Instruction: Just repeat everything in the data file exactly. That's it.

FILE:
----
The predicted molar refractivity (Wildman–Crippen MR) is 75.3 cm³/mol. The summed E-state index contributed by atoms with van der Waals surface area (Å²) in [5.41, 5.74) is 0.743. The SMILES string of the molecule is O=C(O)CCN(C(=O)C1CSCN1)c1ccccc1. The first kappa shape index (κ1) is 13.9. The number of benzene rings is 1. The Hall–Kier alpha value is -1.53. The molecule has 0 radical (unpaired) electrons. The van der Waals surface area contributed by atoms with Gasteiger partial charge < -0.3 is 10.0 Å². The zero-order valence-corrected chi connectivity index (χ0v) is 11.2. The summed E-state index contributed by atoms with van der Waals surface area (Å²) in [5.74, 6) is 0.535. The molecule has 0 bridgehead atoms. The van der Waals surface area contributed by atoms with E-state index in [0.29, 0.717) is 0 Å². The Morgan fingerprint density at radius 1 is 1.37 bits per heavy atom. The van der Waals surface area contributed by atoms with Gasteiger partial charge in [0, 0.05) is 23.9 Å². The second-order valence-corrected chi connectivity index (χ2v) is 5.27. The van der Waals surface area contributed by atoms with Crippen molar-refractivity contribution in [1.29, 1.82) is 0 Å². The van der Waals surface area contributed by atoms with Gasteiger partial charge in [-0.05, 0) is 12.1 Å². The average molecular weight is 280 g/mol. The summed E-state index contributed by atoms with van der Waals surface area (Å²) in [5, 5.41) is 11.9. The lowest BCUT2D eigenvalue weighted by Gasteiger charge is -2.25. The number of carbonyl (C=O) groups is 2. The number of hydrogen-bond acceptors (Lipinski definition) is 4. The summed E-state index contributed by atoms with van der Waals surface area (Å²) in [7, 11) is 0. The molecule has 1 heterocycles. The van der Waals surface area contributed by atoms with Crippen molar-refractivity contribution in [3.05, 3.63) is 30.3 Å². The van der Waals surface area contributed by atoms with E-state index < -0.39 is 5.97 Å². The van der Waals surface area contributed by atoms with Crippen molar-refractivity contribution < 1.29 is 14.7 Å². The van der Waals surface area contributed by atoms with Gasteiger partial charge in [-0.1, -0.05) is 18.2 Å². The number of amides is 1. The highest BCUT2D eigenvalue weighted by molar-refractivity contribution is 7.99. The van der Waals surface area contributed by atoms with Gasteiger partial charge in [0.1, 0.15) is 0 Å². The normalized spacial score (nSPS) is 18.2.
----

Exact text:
The predicted molar refractivity (Wildman–Crippen MR) is 75.3 cm³/mol. The summed E-state index contributed by atoms with van der Waals surface area (Å²) in [5.41, 5.74) is 0.743. The SMILES string of the molecule is O=C(O)CCN(C(=O)C1CSCN1)c1ccccc1. The first kappa shape index (κ1) is 13.9. The number of benzene rings is 1. The Hall–Kier alpha value is -1.53. The molecule has 0 radical (unpaired) electrons. The van der Waals surface area contributed by atoms with Gasteiger partial charge < -0.3 is 10.0 Å². The zero-order valence-corrected chi connectivity index (χ0v) is 11.2. The summed E-state index contributed by atoms with van der Waals surface area (Å²) in [5.74, 6) is 0.535. The molecule has 0 bridgehead atoms. The van der Waals surface area contributed by atoms with E-state index in [0.29, 0.717) is 0 Å². The Morgan fingerprint density at radius 1 is 1.37 bits per heavy atom. The van der Waals surface area contributed by atoms with Gasteiger partial charge in [0, 0.05) is 23.9 Å². The second-order valence-corrected chi connectivity index (χ2v) is 5.27. The van der Waals surface area contributed by atoms with Crippen molar-refractivity contribution in [1.29, 1.82) is 0 Å². The van der Waals surface area contributed by atoms with Gasteiger partial charge in [-0.05, 0) is 12.1 Å². The average molecular weight is 280 g/mol. The summed E-state index contributed by atoms with van der Waals surface area (Å²) in [5, 5.41) is 11.9. The lowest BCUT2D eigenvalue weighted by Gasteiger charge is -2.25. The number of carbonyl (C=O) groups is 2. The number of hydrogen-bond acceptors (Lipinski definition) is 4. The summed E-state index contributed by atoms with van der Waals surface area (Å²) in [7, 11) is 0. The molecule has 1 heterocycles. The van der Waals surface area contributed by atoms with Crippen molar-refractivity contribution in [3.05, 3.63) is 30.3 Å². The van der Waals surface area contributed by atoms with E-state index < -0.39 is 5.97 Å². The van der Waals surface area contributed by atoms with Crippen molar-refractivity contribution < 1.29 is 14.7 Å². The van der Waals surface area contributed by atoms with Gasteiger partial charge in [-0.1, -0.05) is 18.2 Å². The number of amides is 1. The highest BCUT2D eigenvalue weighted by molar-refractivity contribution is 7.99. The van der Waals surface area contributed by atoms with Gasteiger partial charge in [0.1, 0.15) is 0 Å². The normalized spacial score (nSPS) is 18.2.